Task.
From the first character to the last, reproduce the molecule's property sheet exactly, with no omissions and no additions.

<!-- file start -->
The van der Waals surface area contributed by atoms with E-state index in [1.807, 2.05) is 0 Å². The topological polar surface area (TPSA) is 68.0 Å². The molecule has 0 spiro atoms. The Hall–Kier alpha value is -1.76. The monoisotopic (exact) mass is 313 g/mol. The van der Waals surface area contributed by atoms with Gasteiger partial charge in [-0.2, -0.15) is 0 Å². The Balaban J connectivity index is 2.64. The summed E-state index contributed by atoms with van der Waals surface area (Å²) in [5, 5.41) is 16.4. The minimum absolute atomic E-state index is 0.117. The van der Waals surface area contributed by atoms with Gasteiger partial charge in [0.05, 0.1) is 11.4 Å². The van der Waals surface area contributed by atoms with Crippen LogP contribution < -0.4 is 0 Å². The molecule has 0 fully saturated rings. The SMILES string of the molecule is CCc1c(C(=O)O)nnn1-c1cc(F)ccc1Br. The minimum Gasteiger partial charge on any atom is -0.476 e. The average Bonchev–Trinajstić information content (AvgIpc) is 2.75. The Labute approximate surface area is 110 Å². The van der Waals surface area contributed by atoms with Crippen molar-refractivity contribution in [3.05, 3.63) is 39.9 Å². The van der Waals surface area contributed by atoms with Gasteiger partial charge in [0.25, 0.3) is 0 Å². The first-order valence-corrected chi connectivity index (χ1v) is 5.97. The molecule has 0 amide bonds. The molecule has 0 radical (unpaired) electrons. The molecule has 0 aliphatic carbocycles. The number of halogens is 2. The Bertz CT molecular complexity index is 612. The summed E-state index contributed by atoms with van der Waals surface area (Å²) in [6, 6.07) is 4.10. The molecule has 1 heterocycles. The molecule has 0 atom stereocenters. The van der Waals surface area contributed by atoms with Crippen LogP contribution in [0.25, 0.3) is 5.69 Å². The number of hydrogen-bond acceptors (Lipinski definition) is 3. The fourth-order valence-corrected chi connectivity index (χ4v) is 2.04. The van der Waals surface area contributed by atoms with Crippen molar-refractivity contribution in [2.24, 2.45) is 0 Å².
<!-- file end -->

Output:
The van der Waals surface area contributed by atoms with E-state index in [1.807, 2.05) is 0 Å². The topological polar surface area (TPSA) is 68.0 Å². The molecule has 0 spiro atoms. The Hall–Kier alpha value is -1.76. The monoisotopic (exact) mass is 313 g/mol. The van der Waals surface area contributed by atoms with Gasteiger partial charge in [-0.2, -0.15) is 0 Å². The Balaban J connectivity index is 2.64. The summed E-state index contributed by atoms with van der Waals surface area (Å²) in [5, 5.41) is 16.4. The minimum absolute atomic E-state index is 0.117. The van der Waals surface area contributed by atoms with Gasteiger partial charge in [0.05, 0.1) is 11.4 Å². The van der Waals surface area contributed by atoms with Crippen LogP contribution < -0.4 is 0 Å². The molecule has 0 fully saturated rings. The SMILES string of the molecule is CCc1c(C(=O)O)nnn1-c1cc(F)ccc1Br. The minimum Gasteiger partial charge on any atom is -0.476 e. The average Bonchev–Trinajstić information content (AvgIpc) is 2.75. The Labute approximate surface area is 110 Å². The van der Waals surface area contributed by atoms with Crippen molar-refractivity contribution in [3.05, 3.63) is 39.9 Å². The van der Waals surface area contributed by atoms with Gasteiger partial charge in [0.25, 0.3) is 0 Å². The first-order valence-corrected chi connectivity index (χ1v) is 5.97. The molecule has 0 amide bonds. The molecule has 0 radical (unpaired) electrons. The molecule has 0 aliphatic carbocycles. The number of halogens is 2. The Bertz CT molecular complexity index is 612. The summed E-state index contributed by atoms with van der Waals surface area (Å²) in [6, 6.07) is 4.10. The molecule has 1 heterocycles. The molecule has 0 atom stereocenters. The van der Waals surface area contributed by atoms with Crippen LogP contribution in [0.25, 0.3) is 5.69 Å². The number of hydrogen-bond acceptors (Lipinski definition) is 3. The fourth-order valence-corrected chi connectivity index (χ4v) is 2.04. The van der Waals surface area contributed by atoms with Crippen molar-refractivity contribution in [2.24, 2.45) is 0 Å².